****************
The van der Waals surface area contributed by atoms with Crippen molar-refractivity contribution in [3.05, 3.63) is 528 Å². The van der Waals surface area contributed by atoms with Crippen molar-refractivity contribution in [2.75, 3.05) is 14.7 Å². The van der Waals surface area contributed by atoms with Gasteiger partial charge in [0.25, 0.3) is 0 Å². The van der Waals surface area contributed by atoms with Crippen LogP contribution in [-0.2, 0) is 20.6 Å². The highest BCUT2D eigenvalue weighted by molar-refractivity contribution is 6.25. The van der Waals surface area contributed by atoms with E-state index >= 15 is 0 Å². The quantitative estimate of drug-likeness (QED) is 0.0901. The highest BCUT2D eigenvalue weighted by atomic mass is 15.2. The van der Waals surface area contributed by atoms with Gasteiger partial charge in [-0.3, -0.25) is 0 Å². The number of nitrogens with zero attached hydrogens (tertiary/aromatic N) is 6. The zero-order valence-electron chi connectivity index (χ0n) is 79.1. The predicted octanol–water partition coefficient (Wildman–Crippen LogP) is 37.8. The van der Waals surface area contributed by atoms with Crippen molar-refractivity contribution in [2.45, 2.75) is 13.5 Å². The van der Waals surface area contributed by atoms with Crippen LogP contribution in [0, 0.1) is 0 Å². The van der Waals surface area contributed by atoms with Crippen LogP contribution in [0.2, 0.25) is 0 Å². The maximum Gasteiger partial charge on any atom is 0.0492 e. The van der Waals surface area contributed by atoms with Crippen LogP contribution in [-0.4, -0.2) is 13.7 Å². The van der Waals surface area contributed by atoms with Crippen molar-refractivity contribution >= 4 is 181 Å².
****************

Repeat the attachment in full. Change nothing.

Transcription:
The van der Waals surface area contributed by atoms with Crippen molar-refractivity contribution in [3.05, 3.63) is 528 Å². The van der Waals surface area contributed by atoms with Crippen molar-refractivity contribution in [2.75, 3.05) is 14.7 Å². The van der Waals surface area contributed by atoms with Gasteiger partial charge in [0.25, 0.3) is 0 Å². The van der Waals surface area contributed by atoms with Crippen LogP contribution in [-0.2, 0) is 20.6 Å². The highest BCUT2D eigenvalue weighted by molar-refractivity contribution is 6.25. The van der Waals surface area contributed by atoms with E-state index >= 15 is 0 Å². The quantitative estimate of drug-likeness (QED) is 0.0901. The highest BCUT2D eigenvalue weighted by atomic mass is 15.2. The van der Waals surface area contributed by atoms with Gasteiger partial charge in [-0.3, -0.25) is 0 Å². The number of nitrogens with zero attached hydrogens (tertiary/aromatic N) is 6. The zero-order valence-electron chi connectivity index (χ0n) is 79.1. The predicted octanol–water partition coefficient (Wildman–Crippen LogP) is 37.8. The van der Waals surface area contributed by atoms with Crippen molar-refractivity contribution in [2.45, 2.75) is 13.5 Å². The van der Waals surface area contributed by atoms with Crippen LogP contribution in [0, 0.1) is 0 Å². The van der Waals surface area contributed by atoms with Crippen LogP contribution in [0.2, 0.25) is 0 Å². The maximum Gasteiger partial charge on any atom is 0.0492 e. The van der Waals surface area contributed by atoms with Crippen LogP contribution in [-0.4, -0.2) is 13.7 Å². The van der Waals surface area contributed by atoms with Crippen molar-refractivity contribution >= 4 is 181 Å².